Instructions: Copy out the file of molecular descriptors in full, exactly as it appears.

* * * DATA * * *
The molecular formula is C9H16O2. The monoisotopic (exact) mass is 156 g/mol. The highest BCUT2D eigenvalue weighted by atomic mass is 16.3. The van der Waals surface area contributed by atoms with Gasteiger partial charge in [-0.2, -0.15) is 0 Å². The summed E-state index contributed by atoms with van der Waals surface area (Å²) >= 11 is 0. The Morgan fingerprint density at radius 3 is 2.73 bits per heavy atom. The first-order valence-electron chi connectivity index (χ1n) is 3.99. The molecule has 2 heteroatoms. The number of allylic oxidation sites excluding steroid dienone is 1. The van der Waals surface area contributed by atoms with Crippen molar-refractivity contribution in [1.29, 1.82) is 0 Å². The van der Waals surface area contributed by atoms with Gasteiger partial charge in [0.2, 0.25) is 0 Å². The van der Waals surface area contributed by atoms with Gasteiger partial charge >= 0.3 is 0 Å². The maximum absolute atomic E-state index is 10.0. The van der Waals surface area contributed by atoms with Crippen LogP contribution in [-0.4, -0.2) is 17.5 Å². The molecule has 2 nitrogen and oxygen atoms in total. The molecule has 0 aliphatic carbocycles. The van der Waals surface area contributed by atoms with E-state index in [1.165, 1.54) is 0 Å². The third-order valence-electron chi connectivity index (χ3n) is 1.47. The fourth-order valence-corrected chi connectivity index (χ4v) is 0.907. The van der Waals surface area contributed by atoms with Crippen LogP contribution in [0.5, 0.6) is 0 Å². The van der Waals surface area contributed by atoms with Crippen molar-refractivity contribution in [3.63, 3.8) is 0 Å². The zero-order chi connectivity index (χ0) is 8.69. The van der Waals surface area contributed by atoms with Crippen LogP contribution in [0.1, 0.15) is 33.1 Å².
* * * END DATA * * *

The molecular formula is C9H16O2. The monoisotopic (exact) mass is 156 g/mol. The highest BCUT2D eigenvalue weighted by atomic mass is 16.3. The van der Waals surface area contributed by atoms with Gasteiger partial charge in [-0.2, -0.15) is 0 Å². The summed E-state index contributed by atoms with van der Waals surface area (Å²) >= 11 is 0. The Morgan fingerprint density at radius 3 is 2.73 bits per heavy atom. The first-order valence-electron chi connectivity index (χ1n) is 3.99. The molecule has 2 heteroatoms. The number of allylic oxidation sites excluding steroid dienone is 1. The van der Waals surface area contributed by atoms with Crippen molar-refractivity contribution in [1.29, 1.82) is 0 Å². The van der Waals surface area contributed by atoms with Gasteiger partial charge in [0.2, 0.25) is 0 Å². The van der Waals surface area contributed by atoms with Gasteiger partial charge >= 0.3 is 0 Å². The maximum absolute atomic E-state index is 10.0. The van der Waals surface area contributed by atoms with Crippen LogP contribution in [-0.4, -0.2) is 17.5 Å². The molecule has 2 nitrogen and oxygen atoms in total. The molecule has 0 aliphatic carbocycles. The van der Waals surface area contributed by atoms with E-state index in [1.165, 1.54) is 0 Å². The third-order valence-electron chi connectivity index (χ3n) is 1.47. The fourth-order valence-corrected chi connectivity index (χ4v) is 0.907. The van der Waals surface area contributed by atoms with Crippen LogP contribution in [0.5, 0.6) is 0 Å². The van der Waals surface area contributed by atoms with Crippen molar-refractivity contribution in [3.63, 3.8) is 0 Å². The zero-order chi connectivity index (χ0) is 8.69. The van der Waals surface area contributed by atoms with Crippen LogP contribution in [0.1, 0.15) is 33.1 Å².